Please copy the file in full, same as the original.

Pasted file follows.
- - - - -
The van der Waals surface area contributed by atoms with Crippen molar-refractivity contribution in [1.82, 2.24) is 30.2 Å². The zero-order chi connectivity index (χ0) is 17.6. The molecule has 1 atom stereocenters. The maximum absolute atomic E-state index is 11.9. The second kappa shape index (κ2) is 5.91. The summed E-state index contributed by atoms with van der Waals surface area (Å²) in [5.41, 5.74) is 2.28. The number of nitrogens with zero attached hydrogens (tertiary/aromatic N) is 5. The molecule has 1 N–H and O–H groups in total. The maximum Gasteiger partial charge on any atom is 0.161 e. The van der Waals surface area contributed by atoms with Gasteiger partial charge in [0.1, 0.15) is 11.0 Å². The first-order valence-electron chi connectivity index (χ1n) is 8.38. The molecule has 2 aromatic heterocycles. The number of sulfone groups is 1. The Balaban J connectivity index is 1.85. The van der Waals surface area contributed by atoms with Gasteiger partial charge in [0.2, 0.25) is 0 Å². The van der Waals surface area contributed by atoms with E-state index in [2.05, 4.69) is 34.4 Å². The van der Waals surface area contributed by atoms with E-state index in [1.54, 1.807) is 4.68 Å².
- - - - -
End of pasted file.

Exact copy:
The van der Waals surface area contributed by atoms with Crippen molar-refractivity contribution in [1.82, 2.24) is 30.2 Å². The zero-order chi connectivity index (χ0) is 17.6. The molecule has 1 atom stereocenters. The maximum absolute atomic E-state index is 11.9. The second kappa shape index (κ2) is 5.91. The summed E-state index contributed by atoms with van der Waals surface area (Å²) in [5.41, 5.74) is 2.28. The number of nitrogens with zero attached hydrogens (tertiary/aromatic N) is 5. The molecule has 1 N–H and O–H groups in total. The maximum Gasteiger partial charge on any atom is 0.161 e. The van der Waals surface area contributed by atoms with Gasteiger partial charge in [0.1, 0.15) is 11.0 Å². The first-order valence-electron chi connectivity index (χ1n) is 8.38. The molecule has 2 aromatic heterocycles. The number of sulfone groups is 1. The Balaban J connectivity index is 1.85. The van der Waals surface area contributed by atoms with Gasteiger partial charge in [0.2, 0.25) is 0 Å². The van der Waals surface area contributed by atoms with E-state index in [2.05, 4.69) is 34.4 Å². The van der Waals surface area contributed by atoms with E-state index in [1.54, 1.807) is 4.68 Å².